The EFI partition will ALWAYS be the 1st partition on the disk, but you have to partition the USB disk to GUID first using Disk Utillity in OS X before installing (make sure to use the GUID Partition Table, not Master Boot Record, not Apple Partiton Table, ONLY GUID Partition Table). I personally would recommend adding a second Partiton for Linux Swap (when installing this will be the third partition as the Ubuntu installation shows the EFI partition whereas OS X hides it). As for knowing which partition to use, the Ubuntu installation has a list with Device names followed by their partitions for Boot Loader installation e.g My external HDD showed up as “WD Elements (/dev/sdb)” followed by “/dev/sdb1” which was the EFI partition.

    Reply
    1. supermariofan25

      P.S the Linux Swap Partiton should only be about the same size as your installed RAM e.g 4-8 GB’s also how big is the Sandisk SSD that you are using, in GB’s?

      Reply
      1. jonoave

        I’ll be using a 128 GB SSD. I have done Ubuntu installations before, usually I allocate 1 GB for the swap partition.

        I have not done any partitioning before to EFI/GUID type for MAC. So how many partitions do I need for my SSD using the OS X Disk Utility and how much should I allocate for each partition?

        Thanks a lot for your detailed explanations.

        Reply
        1. supermariofan25

          When partitioning using GUID the EFI Partition is automatically placed and can’t be changed so you would only need to make 2 Partions for Ubuntu and swap, and the EFI partition would be created as well, don’t worry as its only really small. To create a partition table in GUID make sure you are in the “Partition” tab for your device in Disk Utility, choose an amount of partitions from the drop down list labeled “Current” then click “Options…” and select “GUID Partition Table”.

          P.S even though the Partition Table is GUID, format the partitions to “MS-DOS (FAT)” (a.k.a FAT 32).

          Reply
          1. jonoave

            Thanks again.

            Thanks for the reminder of using FAT32 filetype. This is my first time using Mac, and was initially surprised why I couldn’t copy files from my Mac into an old external hard disk.

            So I just need 2 partitions – 8 GB for swap (8 gb ram on my Mac) in 1 partition and the remaining <120 GB in another?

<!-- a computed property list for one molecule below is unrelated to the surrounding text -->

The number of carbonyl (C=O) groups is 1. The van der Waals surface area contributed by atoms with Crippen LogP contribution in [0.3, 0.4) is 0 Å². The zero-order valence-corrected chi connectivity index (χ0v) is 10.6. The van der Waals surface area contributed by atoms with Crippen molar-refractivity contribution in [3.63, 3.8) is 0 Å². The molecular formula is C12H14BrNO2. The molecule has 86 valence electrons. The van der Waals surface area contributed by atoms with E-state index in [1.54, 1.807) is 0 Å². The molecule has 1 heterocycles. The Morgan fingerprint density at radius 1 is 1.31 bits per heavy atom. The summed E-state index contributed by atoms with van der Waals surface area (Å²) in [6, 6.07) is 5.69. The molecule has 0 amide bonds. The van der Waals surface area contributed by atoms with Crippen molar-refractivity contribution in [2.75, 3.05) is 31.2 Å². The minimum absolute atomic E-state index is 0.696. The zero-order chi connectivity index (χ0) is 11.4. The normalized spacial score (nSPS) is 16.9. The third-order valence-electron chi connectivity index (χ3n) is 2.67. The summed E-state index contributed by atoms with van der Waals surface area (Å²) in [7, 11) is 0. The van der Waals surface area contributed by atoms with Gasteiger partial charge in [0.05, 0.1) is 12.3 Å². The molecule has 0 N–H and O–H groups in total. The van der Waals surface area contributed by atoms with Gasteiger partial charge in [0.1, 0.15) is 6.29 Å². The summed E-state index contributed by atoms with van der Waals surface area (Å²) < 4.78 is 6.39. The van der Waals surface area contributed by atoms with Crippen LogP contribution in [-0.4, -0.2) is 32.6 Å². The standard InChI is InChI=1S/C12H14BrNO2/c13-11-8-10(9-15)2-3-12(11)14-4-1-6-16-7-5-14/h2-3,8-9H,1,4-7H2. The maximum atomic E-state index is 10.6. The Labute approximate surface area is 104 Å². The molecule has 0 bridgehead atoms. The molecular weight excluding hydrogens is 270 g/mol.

20. supermariofan25

    When installing Ubuntu the partitions cant be written to by Ubuntu though when install you have to change them to ext4 or Linux Swap anyway.

    Reply
    1. supermariofan25

      Sorry, many typo’s

      When installing Ubuntu the partitions cant be written to by Ubuntu if they are HFS+ Journaled, even though when installing you have to change them to ext4 or Linux Swap anyway.

      Reply
      1. jonoave

        Sorry I don’t understand this part. So is it alright if I just use Fat32 for the swap and installation partition?

        Reply
        1. supermariofan25

          sorry,

          Before installing, when you are still in OS X and are making the partitions on the USB drive, use the GUID partition table but format the separate partitions to FAT_32 (MS_DOS (FAT) as OS X likes to call it). When Installing Ubuntu reformat the partitions to ext4 and SWAP respectively so ubuntu can use them. Make sure to keep the partition table to GUID (although you shouldn’t be prompted to change it) and to install the Boot loader (GRUB) to partition 1 e.g./dev/sdb1.

          Reply
          1. supermariofan25

            So basically partition one will be left the same (other than installing GRUB on it, it wont need to be reformatted), partition two will be reformatted to ext4 and mount point set to / (root), partition three will be reformatted to SWAP

  21. supermariofan25

    Yes, so after installing that partition layout should be something like

    Sandisk 128 GB (/dev/sdb?) (don’t know if yours will be /sdb or /sdc, you will find out when installing, just the for the similar partition layout)
    1. /dev/sdb1 20MB (I think?) EFI (this will have grub) FAT_32 (the EFI partition is formated to FAT_32
    2. /dev/sdb2 120GB / (the mount point, this will contain ubuntu)